The Effect of Cigarette Smoking on the Development of Osteoporosis and Related Fractures

, Department of Orthopaedic Surgery, University of Pittsburgh, Pittsburgh, Pa.


Medscape General Medicine. 1999;1(3) 

In This Article

Clinical Implications: Effect of Cigarette Smoking on Fracture and Fracture Healing

Older men and women who have smoked for many years are more likely to sustain fractures after minimal trauma than are nonsmokers. Fracture occurs most frequently at the hip, wrist, and spine, but any bone with low bone mineral density (BMD) is more susceptible to fracture.

The two major risk factors for osteoporotic fractures are low BMD and a propensity for falling in smokers known to have poorer neuromuscular function compared with nonsmokers.[35] Even after taking into account comorbid conditions, smokers are weaker and have poorer balance, gait, and integrated physical function. Currently, there is no evidence that smoking alone increases the frequency of falling in the elderly or the likelihood of injury after falling.[36]

Older men and women who smoke cigarettes have significantly lower BMD than those who do not. Cadaveric studies show that if BMD decreases by 10% then bone strength shows a three-fold decrease.[37,38] Thus, it is reasonable to expect an increased incidence of fractures among smokers on the basis of BMD level alone.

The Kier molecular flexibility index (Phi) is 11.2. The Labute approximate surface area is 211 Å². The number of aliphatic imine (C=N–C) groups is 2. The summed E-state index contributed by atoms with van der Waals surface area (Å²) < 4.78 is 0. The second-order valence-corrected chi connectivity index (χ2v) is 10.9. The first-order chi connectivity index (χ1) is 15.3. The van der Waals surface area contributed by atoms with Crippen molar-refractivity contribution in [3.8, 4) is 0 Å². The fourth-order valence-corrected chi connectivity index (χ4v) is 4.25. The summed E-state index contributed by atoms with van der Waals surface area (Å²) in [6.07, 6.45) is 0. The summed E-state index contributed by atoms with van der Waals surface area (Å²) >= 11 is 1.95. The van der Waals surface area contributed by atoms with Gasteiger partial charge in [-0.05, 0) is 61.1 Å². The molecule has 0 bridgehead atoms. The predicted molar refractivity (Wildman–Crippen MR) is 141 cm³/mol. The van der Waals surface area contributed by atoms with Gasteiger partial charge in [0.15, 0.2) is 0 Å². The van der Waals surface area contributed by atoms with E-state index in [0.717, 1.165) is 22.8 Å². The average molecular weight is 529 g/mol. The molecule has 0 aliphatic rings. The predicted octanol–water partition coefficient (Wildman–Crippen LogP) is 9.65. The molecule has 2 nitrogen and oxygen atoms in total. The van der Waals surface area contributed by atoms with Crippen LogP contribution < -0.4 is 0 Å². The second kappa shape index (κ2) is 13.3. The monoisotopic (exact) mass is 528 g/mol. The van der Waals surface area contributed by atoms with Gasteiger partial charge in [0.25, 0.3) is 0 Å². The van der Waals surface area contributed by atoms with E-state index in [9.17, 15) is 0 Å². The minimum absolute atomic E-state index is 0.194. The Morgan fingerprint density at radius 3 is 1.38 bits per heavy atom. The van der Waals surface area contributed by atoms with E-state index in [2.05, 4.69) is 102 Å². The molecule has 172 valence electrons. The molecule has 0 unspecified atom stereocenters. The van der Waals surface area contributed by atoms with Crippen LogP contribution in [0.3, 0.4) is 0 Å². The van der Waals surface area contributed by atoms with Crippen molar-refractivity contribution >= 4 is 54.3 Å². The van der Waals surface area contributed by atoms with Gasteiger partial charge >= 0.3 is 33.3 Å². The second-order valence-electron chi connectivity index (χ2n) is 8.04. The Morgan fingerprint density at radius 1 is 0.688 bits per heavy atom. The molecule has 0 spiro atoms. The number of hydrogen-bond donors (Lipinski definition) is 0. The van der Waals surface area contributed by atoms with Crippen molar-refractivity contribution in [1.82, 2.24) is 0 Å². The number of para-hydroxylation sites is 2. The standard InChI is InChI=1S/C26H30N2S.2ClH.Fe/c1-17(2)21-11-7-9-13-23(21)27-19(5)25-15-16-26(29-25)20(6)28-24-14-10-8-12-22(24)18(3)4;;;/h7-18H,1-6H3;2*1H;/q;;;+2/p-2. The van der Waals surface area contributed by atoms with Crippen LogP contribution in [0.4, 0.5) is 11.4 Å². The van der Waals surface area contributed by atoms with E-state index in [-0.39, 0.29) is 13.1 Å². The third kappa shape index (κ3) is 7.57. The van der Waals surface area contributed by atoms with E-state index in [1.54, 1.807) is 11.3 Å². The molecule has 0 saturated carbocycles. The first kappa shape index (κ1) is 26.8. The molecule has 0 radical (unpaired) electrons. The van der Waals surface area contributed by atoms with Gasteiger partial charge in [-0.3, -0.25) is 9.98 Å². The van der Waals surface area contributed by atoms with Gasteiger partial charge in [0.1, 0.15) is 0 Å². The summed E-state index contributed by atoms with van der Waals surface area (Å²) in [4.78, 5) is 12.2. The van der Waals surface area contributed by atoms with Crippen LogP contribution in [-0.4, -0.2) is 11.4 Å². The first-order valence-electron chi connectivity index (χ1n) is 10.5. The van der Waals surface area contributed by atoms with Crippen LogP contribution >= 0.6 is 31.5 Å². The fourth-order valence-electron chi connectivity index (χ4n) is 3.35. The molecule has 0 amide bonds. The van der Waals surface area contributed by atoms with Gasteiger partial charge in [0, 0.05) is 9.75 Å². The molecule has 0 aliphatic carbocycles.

Hip Fractures

Older smokers have a 20% to 100% increased likelihood of fracturing their hips.[11] This excess risk increases with age: 0% at age 50 years, 17% at age 60 years, 41% at age 70 years, 71% at age 80 years, and 108% at age 90 years.[39] In fact, it is estimated that 1 in 8 hip fractures in women is directly attributable to smoking cigarettes.[39] In one prospective study of hip fractures occurring throughout 4.1 years in a large group of elderly women, the age-adjusted incidence of fractures was more than double among the women who were currently smoking compared with those who had never smoked.[40] Former smokers have an excess risk of fracture that is intermediate between that of current and never-smokers.[40,41,42,43] The risk of hip fracture among women is related to the number of cigarettes smoked each day.[19,42,43] Although there is less information available on the excess risk of hip fracture in elderly men who smoke, all available evidence indicates that it is similar to that in women.[20,41]

The effect of smoking on hip fracture is most evident among thin, elderly women. Forsen and colleagues[20] reported that among female smokers older than 50 years, the excess risk of hip fracture was 50%. Among the thin female smokers (body mass index <20 kg/m2), the risk increased three-fold relative to nonsmokers. Thin male smokers had an 80% increased risk. Williams and colleagues[7] found a similar effect of smoking among thin women, particularly among those who had never used estrogen.

The Nurses Health Study[21] found no relationship between smoking and risk of hip fracture among the almost 97,000 middle-aged nurses studied. However, the incidence of hip fractures among women aged 35 to 59 years is relatively low, which may explain the apparent lack of effect of smoking in this study.

Wrist Fractures